Materials and methods

Sequence data, demographics, maps and statistics

A total of 41,712 genomes of SARS-CoV-2 (excluding non-human sequences) and demographics when available were obtained from GISAID (downloaded on May 22, 2021 to perform the statistical analyses of the C29200T mutation. The dataset included sequences representing eight Canadian provinces. The geographical maps of Canada were built with the geographic information system QGIS (v2.18.21,

PCR and sequencing

Cepheid Xpert® Xpress SARS-CoV-2 Assay (E gene and N gene; Cepheid, Sunnyvale, CA) and BD SARS-CoV-2 Reagents for BD MAX™ System (N(1) and N(2) gene; BD, Franklin Lakes, NJ) testing was performed on nasopharyngeal swabs according to the manufacturer’s instructions using samples EPI_ISL_1490673, EPI_ISL_1490676, EPI_ISL_1490692, and EPI_ISL_1490679. Due to limited sample volumes after clinical PCR testing, samples EPI_ISL_1490692 and EPI_ISL_1490679 were diluted 1:10 in COBAS PCR media prior to Xpert® Xpress SARS-CoV-2 PCR testing. All samples were diluted 1:10 in COBAS PCR media prior to BD Max rRT-PCR testing. No samples were diluted prior to extraction for sequencing. NEBNext ARTIC SARS-CoV-2 Companion Kit (Oxford Nanopore Technologies®) (New England Biolabs, Ipswich, MA) in conjunction with the Native Barcoding Expansion 96 kit, Sequencing Auxilliary Vials (EXP-AUX001), Flow Cell Priming Kit and MinION instrument with R9.4.1 flow cell (Oxford Nanopore Technologies®, Oxford, United Kingdom) were used for sample/library preparation and sequencing as previously described16,17.

Bioinformatic analyses were performed using the Artic Network Pipeline v1.1.3 using Nanopolish for variant calling18. QC was subsequently performed using Ncov-tools v1.5 with default config.yaml settings except for genome completeness which was set at 0.9019.

Molecular evolution

A total of 41,712 SARS-CoV-2 genomes were obtained from GISAID (downloaded on May 22, 2021). Multiple alignment was performed with MAFFT (v.7.309) and sequences with C29200T mutation were identified. A maximum likelihood tree with IQ tree (v.1.6.2, using HKY substitution model and 1,000 ultrafast bootstraps was created and edited on Itol (v.6.3, All Canadian sequences with the C29200T mutation were included as well as 70 closely related sequences without the C29200T mutation as controls. Positions analysed were 345 to 29,661 based on reference sequence used NC_045512 (GenBank). All sequences used in our analyses can be found in GISAID and accession numbers can be found in Fig. 2 and Supplemental Table 1. Additionally, we downloaded all sequences uploaded to GISAID with submission dates of (i) May 25–September 3, 2021, of the Delta (GISAID variant field = ‘B.1.617.2 + AY.*’) lineage and (ii) all up to April 13, 2022, that are of the Omicron (GISAID variant field = ‘B.1.1.529 + BA.*’) lineage. We created an alignment using MAFFT and searched for the C29200T mutation.

Ethics statement

Specimens were collected from patients by healthcare workers of Unity Health Toronto for testing as part of routine clinical service and informed consent was obtained from all participants and/or their legal guardians. Whole genome sequencing of SARS-CoV-2 positive samples was approved by the St-Michael’s Hospital Research Ethics Board (REB# 94-103) and did not require additional patient’s consent. All methods were carried out in accordance with relevant guidelines and regulations. To protect patient privacy and confidentiality, data are aggregated and reported in an anonymized format.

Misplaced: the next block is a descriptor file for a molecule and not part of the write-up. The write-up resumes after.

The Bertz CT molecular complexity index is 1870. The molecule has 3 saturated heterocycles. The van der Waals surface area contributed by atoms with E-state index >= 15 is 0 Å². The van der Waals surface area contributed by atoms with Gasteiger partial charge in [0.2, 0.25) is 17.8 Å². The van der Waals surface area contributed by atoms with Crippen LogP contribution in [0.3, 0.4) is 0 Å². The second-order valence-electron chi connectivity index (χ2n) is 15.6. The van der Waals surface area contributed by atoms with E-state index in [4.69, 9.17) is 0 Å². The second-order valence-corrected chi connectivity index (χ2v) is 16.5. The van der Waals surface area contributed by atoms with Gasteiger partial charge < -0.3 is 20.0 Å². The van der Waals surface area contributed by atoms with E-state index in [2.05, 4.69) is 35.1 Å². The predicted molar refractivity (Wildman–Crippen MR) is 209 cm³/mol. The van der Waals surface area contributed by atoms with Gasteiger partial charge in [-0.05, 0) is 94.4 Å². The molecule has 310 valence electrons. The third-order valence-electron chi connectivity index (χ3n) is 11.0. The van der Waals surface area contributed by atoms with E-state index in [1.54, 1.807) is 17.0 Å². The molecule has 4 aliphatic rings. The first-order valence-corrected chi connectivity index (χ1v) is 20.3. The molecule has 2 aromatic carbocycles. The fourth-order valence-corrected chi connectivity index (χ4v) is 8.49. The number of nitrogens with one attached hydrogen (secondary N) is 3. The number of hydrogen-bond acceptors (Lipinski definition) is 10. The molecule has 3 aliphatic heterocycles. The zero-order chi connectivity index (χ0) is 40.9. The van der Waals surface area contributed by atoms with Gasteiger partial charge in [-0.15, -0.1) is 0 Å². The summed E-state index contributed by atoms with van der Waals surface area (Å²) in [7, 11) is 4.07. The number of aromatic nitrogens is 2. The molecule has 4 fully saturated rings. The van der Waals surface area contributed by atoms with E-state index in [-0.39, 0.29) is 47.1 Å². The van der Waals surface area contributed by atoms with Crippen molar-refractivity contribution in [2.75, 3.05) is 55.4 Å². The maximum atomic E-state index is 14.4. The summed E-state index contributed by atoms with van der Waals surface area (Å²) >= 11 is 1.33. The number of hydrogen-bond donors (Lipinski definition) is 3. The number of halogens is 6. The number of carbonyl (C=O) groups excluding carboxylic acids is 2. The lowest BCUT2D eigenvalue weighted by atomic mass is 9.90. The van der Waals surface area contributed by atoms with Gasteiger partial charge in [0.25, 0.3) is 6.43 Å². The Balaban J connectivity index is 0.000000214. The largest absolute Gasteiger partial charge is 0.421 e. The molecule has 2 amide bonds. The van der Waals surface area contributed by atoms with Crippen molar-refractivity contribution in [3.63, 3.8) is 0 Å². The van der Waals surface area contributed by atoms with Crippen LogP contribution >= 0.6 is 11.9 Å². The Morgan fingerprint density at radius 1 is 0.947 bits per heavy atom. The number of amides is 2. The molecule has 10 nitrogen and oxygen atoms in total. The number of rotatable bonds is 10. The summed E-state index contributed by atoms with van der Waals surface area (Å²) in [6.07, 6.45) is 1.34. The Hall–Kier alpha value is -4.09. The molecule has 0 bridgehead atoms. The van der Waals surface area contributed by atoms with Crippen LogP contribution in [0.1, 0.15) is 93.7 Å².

1. Center for Systems Science and Engineering at Johns Hopkins University. COVID-19 Dashboard. Accessed 14 Aug 2021 (2021).

  2. Duchene, S. et al. Temporal signal and the phylodynamic threshold of SARS-CoV-2. Virus Evol. 6, 061 (2020).

    Article  Google Scholar 

  3. Canada COVID-19 situation update. Accessed 12 May 2021 (2021).

  4. World Health Organization. Tracking SARS-CoV-2 variants. Accessed 9 May 2022 (2022).

  5. Leelawong, M. et al. SARS-CoV-2 N gene mutations impact detection by clinical molecular diagnostics: Reports in two cities in the United States. Diagn. Microbiol. Infect. Dis. 101, 115468 (2021).

    CAS  Article  Google Scholar 

  6. Ziegler, K. et al. SARS-CoV-2 samples may escape detection because of a single point mutation in the N gene. Eurosurveillance 25, 2001650 (2020).

    Article  Google Scholar 

  7. Rhoads, D. D. et al. Endemic sars-cov-2 polymorphisms can cause a higher diagnostic target failure rate than estimated by aggregate global sequencing data. J. Clin. Microbiol. 59, 1–2 (2021).

    Google Scholar 

  8. Miller, S., Lee, T. & Merritt, A. Single-point mutations in the N gene of SARS-CoV-2 adversely assay. Microbiol. Spectrum 9, 1–7 (2021).

    Google Scholar 

  9. SARS-CoV-2 Viral Mutations: Impact on COVID-19 Tests. Accessed 3 June 2021 (2021).

  10. LeBlanc, J. J. et al. Real-time PCR-based SARS-CoV-2 detection in Canadian laboratories. J. Clin. Virol. 128, 104433 (2020).

    CAS  Article  Google Scholar 

  11. Brown, K. A. et al. S-Gene target failure as a marker of variant B.1.1.7 among SARS-CoV-2 isolates in the Greater Toronto area, December 2020 to March 2021. JAMA J. Am. Med. Assoc. 325, 2115–2116 (2021).

    CAS  Article  Google Scholar